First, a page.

Nuanced and interrelated mediations and exigencies (Nime): Addressing the prevailing political and epistemological crises

Lauren Hayes, Adnan Marquez-Borbon

Research output: Contribution to journalConference articlepeer-review


Nearly two decades after its inception as a workshop at the ACM Conference on Human Factors in Computing Systems, NIME exists as an established international conference significantly distinct from its precursor. While this origin story is often noted, the implications of NIME’s history as emerging from a field predominantly dealing with human-computer interaction have rarely been discussed. In this paper we highlight many of the recent—and some not so recent—challenges that have been brought upon the NIME community as it attempts to maintain and expand its identity as a platform for multidisciplinary research into HCI, interface design, and electronic and computer music. We discuss the relationship between the market demands of the neoliberal university—which have underpinned academia’s drive for innovation—and the quantification and economisa-tion of research performance which have facilitated certain disciplinary and social frictions to emerge within NIME-related research and practice. Drawing on work that engages with feminist theory and cultural studies, we suggest that critical reflection and moreover mediation is necessary in order to address burgeoning concerns which have been raised within the NIME discourse in relation to methodological approaches, ‘diversity and inclusion’, ‘accessibility’, and the fostering of rigorous interdisciplinary research.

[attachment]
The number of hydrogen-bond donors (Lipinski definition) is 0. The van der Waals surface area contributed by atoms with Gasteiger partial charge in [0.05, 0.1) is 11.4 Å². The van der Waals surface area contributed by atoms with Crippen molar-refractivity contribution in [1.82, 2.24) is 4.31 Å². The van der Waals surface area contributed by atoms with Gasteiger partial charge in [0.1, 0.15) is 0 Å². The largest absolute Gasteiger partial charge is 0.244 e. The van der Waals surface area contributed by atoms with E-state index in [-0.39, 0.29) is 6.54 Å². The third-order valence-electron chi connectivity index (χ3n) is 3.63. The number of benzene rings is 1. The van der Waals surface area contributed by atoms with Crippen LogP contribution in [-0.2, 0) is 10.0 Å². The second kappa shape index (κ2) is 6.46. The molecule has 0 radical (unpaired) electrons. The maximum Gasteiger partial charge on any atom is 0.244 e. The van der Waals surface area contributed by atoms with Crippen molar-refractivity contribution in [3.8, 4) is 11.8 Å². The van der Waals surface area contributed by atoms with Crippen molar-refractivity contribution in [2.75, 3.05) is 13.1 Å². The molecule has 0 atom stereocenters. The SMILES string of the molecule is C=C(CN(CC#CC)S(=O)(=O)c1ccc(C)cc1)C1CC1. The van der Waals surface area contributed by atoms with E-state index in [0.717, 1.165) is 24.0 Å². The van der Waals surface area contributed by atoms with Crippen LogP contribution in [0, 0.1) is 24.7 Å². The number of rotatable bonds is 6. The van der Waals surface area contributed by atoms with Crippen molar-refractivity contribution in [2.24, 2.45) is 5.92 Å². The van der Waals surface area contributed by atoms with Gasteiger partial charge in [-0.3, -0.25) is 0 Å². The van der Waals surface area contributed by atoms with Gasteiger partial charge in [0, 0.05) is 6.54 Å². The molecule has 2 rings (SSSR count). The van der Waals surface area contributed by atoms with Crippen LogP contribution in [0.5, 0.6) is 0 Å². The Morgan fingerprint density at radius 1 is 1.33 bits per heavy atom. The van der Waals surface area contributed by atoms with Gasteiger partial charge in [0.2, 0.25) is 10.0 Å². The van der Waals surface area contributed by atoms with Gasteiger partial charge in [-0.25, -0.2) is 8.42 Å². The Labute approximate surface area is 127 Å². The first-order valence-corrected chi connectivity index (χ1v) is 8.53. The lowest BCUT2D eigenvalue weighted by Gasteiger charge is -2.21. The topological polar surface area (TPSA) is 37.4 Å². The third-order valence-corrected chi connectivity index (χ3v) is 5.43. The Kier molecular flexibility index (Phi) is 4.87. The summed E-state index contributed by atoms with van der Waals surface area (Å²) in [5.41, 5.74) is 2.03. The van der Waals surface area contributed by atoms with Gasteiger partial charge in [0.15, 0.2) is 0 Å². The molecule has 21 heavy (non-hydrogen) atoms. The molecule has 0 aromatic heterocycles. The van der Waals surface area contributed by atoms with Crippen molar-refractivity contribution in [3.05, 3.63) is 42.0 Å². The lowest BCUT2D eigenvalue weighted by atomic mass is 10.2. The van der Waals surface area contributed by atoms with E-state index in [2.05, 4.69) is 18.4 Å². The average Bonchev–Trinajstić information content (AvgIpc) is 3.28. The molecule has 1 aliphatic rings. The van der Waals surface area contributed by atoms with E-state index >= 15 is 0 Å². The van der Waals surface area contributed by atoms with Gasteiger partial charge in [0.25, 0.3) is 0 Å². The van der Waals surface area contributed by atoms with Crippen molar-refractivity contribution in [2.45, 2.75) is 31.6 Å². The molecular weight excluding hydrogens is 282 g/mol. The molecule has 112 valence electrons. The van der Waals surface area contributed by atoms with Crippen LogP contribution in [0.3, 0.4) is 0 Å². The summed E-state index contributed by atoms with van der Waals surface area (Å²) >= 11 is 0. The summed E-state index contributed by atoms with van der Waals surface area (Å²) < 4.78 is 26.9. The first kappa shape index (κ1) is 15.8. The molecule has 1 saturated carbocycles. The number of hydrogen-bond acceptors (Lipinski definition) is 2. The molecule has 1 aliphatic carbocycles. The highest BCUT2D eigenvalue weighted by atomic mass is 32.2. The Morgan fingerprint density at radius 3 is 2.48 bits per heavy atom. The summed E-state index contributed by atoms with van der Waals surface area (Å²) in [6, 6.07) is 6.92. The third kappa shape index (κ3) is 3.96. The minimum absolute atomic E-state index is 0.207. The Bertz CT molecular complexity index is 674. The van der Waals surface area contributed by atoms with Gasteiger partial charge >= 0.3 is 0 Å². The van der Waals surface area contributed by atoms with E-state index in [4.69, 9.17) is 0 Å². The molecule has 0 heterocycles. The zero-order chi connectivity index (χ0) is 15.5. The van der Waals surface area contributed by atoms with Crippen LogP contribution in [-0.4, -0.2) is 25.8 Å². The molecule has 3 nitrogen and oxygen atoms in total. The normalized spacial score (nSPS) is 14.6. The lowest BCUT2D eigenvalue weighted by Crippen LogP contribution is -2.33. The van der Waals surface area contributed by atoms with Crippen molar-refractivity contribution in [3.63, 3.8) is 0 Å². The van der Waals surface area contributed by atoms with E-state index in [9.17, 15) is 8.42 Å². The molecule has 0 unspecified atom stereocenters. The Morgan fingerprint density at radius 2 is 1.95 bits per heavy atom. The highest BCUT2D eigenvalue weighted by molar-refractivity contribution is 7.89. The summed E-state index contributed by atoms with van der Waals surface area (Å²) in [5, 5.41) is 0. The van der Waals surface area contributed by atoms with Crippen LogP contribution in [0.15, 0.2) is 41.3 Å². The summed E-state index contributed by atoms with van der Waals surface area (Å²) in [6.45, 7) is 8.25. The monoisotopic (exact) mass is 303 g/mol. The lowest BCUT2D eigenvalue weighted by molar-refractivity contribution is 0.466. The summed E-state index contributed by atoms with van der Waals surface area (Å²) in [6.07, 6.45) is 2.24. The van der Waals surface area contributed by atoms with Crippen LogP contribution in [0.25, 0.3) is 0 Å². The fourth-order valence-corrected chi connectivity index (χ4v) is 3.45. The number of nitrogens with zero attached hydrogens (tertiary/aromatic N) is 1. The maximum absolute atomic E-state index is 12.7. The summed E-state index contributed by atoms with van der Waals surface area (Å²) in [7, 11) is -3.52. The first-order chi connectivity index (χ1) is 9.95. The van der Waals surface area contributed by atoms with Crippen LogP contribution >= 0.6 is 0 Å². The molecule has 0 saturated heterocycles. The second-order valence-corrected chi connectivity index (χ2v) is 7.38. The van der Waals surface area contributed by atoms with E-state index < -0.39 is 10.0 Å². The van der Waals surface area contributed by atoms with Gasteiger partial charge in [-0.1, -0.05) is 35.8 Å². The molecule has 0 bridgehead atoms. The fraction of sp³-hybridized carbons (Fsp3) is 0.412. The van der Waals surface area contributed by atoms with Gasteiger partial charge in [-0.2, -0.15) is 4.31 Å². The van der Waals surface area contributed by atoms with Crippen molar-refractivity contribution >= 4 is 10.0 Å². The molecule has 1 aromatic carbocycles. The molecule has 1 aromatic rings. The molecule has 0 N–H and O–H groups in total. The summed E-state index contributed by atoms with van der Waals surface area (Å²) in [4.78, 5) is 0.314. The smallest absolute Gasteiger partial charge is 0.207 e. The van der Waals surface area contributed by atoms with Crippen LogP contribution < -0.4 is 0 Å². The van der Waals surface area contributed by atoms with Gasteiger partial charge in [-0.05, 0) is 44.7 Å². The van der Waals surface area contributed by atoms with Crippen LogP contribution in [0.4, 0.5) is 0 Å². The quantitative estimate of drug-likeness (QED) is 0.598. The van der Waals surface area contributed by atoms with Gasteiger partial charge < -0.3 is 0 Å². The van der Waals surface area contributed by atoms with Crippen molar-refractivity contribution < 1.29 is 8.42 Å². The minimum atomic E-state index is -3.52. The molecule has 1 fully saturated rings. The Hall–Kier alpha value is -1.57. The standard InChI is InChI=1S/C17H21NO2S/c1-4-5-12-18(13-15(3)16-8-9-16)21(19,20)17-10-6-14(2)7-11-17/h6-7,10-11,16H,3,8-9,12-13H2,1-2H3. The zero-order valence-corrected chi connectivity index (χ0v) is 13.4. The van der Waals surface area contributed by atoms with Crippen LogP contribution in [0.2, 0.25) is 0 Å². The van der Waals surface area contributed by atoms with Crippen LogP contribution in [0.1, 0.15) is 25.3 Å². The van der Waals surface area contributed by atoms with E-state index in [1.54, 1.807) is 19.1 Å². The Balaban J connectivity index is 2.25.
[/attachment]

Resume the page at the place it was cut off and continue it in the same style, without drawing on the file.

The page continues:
Original languageEnglish (US)
Pages (from-to)428-433
Number of pages6
JournalProceedings of the International Conference on New Interfaces for Musical Expression
StatePublished - 2020
Externally publishedYes
Event20th International Conference on New Interfaces for Musical Expression, NIME 2020 - Birmingham, United Kingdom
Duration: Jul 21 2020Jul 25 2020


  • Accessibility
  • Creative practice research
  • Diversity
  • Inclusion
  • Interdisciplinarity
  • Research methodologies

ASJC Scopus subject areas

  • Human-Computer Interaction
  • Hardware and Architecture
  • Signal Processing
  • Control and Systems Engineering
  • Instrumentation
  • Computer Science Applications
  • Music


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